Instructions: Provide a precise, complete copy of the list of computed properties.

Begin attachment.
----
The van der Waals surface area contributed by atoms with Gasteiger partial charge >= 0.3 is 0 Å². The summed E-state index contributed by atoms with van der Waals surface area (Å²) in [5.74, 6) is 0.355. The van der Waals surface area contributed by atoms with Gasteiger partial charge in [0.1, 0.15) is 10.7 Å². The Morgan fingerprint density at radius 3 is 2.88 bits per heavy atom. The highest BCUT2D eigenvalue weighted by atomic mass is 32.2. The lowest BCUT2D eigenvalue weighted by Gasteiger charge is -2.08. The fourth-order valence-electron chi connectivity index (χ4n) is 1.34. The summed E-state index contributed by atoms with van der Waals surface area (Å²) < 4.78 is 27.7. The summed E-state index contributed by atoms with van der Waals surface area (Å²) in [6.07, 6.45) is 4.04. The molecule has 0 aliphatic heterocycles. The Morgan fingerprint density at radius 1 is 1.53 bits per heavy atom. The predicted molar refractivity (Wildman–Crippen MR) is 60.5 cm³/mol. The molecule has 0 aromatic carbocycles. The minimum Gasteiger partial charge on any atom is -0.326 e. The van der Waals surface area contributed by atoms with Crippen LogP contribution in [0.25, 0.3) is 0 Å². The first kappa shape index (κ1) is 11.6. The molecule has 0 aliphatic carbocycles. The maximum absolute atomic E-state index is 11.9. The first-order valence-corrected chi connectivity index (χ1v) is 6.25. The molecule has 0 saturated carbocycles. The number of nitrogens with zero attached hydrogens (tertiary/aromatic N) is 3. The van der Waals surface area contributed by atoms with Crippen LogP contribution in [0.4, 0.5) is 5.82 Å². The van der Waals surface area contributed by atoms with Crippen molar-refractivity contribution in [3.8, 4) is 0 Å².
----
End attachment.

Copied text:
The van der Waals surface area contributed by atoms with Gasteiger partial charge >= 0.3 is 0 Å². The summed E-state index contributed by atoms with van der Waals surface area (Å²) in [5.74, 6) is 0.355. The van der Waals surface area contributed by atoms with Gasteiger partial charge in [0.1, 0.15) is 10.7 Å². The Morgan fingerprint density at radius 3 is 2.88 bits per heavy atom. The highest BCUT2D eigenvalue weighted by atomic mass is 32.2. The lowest BCUT2D eigenvalue weighted by Gasteiger charge is -2.08. The fourth-order valence-electron chi connectivity index (χ4n) is 1.34. The summed E-state index contributed by atoms with van der Waals surface area (Å²) < 4.78 is 27.7. The summed E-state index contributed by atoms with van der Waals surface area (Å²) in [6.07, 6.45) is 4.04. The molecule has 0 aliphatic heterocycles. The Morgan fingerprint density at radius 1 is 1.53 bits per heavy atom. The predicted molar refractivity (Wildman–Crippen MR) is 60.5 cm³/mol. The molecule has 0 aromatic carbocycles. The minimum Gasteiger partial charge on any atom is -0.326 e. The van der Waals surface area contributed by atoms with Crippen LogP contribution in [0.25, 0.3) is 0 Å². The first kappa shape index (κ1) is 11.6. The molecule has 0 aliphatic carbocycles. The maximum absolute atomic E-state index is 11.9. The first-order valence-corrected chi connectivity index (χ1v) is 6.25. The molecule has 0 saturated carbocycles. The number of nitrogens with zero attached hydrogens (tertiary/aromatic N) is 3. The van der Waals surface area contributed by atoms with Crippen LogP contribution in [0.4, 0.5) is 5.82 Å². The van der Waals surface area contributed by atoms with Crippen molar-refractivity contribution in [3.8, 4) is 0 Å².